If you are anything like me, there are parts of your body that you wish you could change. We’re such an appearance-focused culture that outward beauty is often (erroneously) equated with happiness and success. You probably don’t need me to tell you that! But for what it’s worth, a little dissatisfaction is normal. It motivates us to take better care of the bodies and brains that we’ve got. If you’re anything like me, most of the time, you remember to value yourself for what you can do, and for who you are to the people you love.
But then, there’s also plastic surgery…
One might assume that, as a health and fitness enthusiast, I scorn plastic surgery. I don’t. “Plastic” in the surgical sense isn’t referring to that synthetic petroleum-based substance of the same name. It comes from the Greek “plastikos” and Latin “plasticus,” both meaning to mold or shape. Like my bariatric patients, plastic surgery candidates are exploring the effect that the shape of their bodies has on the rest of their lives. Whether for reasons of vanity or health, this is a fascination I can relate to, and a cause I can get behind.
Before becoming a surgical nurse, I never would have considered plastic surgery. I might have thought in passing of the appeals of a breast reduction (so much better for running!), but never as an actual possibility. As part of my daily work I’ve become accustomed to it, and the former aversion has faded away. If you are curious about what goes on behind the scenes, read on! If you are squeamish around medical stuff, maybe give the rest of this article a pass 🙂
Initially, I found the breast reduction cases the worst, most disgusting way to spend a day in surgery. I’m not referring to my feelings for the recipients. I’m talking about a visceral response to the visual impact of a breast whittled to its pulpy core. That poor little nipple adrift in a mass of shapeless of tissue… I digress. Suffice it to say it’s a very different look from the aesthetic curve of an intact breast.
What is important to me to hit home is that in subtractive surgery (like breast reductions and tummy-tucks), you’re leaving a part of yourself behind. Obviously, people don’t wind up in plastic surgery pre-op without a lot of thought on the matter. However, I do worry that my patients don’t always recognize self-hate as a motive, and are seeking their procedure as a false panacea. After all, the tummy tuck won’t change your silhouette entirely; it tightens, but does not tone. Similarly, while a breast reduction can be a blessing for the little lady with macromastia, it doesn’t address the cause of large breasts in a woman who is clinically overweight.
What I wish I could say to my plastics patients is this: Before heading back to surgery, let’s talk about what’s making you unhappy with your body. Is it isolated to the surgical area? If you could change any and as many things about your body as you wanted, what would that look like? How do you envision your life will change after this cosmetic procedure?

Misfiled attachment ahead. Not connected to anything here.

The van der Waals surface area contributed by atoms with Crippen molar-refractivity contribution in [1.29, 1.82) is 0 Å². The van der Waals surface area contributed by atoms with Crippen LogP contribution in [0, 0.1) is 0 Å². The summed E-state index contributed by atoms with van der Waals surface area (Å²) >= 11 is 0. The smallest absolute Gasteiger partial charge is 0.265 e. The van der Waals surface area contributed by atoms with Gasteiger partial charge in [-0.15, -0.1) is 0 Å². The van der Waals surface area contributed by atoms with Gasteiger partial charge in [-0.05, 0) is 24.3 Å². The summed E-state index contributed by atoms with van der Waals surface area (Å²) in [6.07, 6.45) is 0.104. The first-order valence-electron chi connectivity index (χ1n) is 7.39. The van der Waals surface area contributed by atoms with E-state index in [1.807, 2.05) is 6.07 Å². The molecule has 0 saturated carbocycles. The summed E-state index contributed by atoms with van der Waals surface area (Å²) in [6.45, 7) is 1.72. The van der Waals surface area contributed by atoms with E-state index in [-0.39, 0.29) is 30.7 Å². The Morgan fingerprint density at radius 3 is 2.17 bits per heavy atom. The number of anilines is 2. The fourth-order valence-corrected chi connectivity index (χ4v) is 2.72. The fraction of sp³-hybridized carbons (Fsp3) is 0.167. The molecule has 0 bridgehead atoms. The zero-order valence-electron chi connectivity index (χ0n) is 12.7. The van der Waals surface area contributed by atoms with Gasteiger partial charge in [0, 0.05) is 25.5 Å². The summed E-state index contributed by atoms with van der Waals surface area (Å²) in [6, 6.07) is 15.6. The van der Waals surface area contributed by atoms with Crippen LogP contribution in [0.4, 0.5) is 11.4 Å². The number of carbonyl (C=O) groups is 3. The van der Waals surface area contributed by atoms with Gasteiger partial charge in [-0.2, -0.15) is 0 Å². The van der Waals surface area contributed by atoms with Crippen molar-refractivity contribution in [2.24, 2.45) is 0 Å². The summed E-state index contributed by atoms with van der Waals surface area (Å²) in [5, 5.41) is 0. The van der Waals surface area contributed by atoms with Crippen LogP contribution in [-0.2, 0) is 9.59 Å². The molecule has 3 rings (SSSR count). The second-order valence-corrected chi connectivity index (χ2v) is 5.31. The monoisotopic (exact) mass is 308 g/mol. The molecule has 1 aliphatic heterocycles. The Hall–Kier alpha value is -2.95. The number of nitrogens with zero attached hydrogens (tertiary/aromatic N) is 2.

Drastic though it is, surgery actually seems to me best fitted for the more minor complaints. Work out 5 days a week for the last 5 years, but still can’t get rid of that little 1-inch bulge around your navel? Chances are you’re going be a lot happier with your procedure than someone who would dearly love to lose 50 pounds. I worry that some of my plastics patients expect to wake up changed women. Nope, it’s still just you in the hospital bed. Surgery doesn’t magically change the neurotransmitters in your brain to make you a happier person, and it doesn’t have a long-term impact on your metabolism. Unless you’re going in for bariatric surgery, it’s exercise and eating habits that are most effective for a whole-body makeover.
I had a poignant moment at work that I’d like to share. My patient was getting a tummy tuck, and I noticed that the little bulges in her belly around her navel were similar to mine. It was familiar to me. Now, the way a tummy tuck works is this: the surgeon makes a horizontal incision a couple of inches below your belly button, and spanning almost the width of your hipbones. Then she incises vertically to a couple of inches above your navel. The belly button itself is preserved on a little island called the umbilical stalk (kind of like the nipples in a breast case). The surgeon then separates the sheet of abdominal skin from the underlying muscle, and pulls it down — like making the comforter taught on a bed. Marks are made to indicate where the overlapping occurs, and the excess is trimmed off.
In this case, those familiar belly bulges got the axe. Now, we aren’t talking big rolls here. Just little hillocks that went into a red plastic biomedical trash bag. It was kind of sad seeing it sitting there, ‘my’ tummy, thrown away. Like I said – you really have to hate that part of yourself to go through this procedure. Some people, I imagine, are happier without it. Others, I picture looking at themselves in the mirror, weeks later, picking at another bulge, or crêpey skin, or flaccid breast, and vowing to make another appointment as soon as they recover.
*On an interesting side note, I wanted to mention what happens to the belly button on its umbilical stalk. The sheet of abdominal skin gets pulled down over it, and while the tissue is being sewn back into place, you are belly-buttonless. After the big horizontal incision is closed, the surgeon makes a little cut in the skin directly over the umbilical stalk, and pulls the belly button through the slit like a button through a its hole, and sutures it in place. Voila, you’re belly button’s back!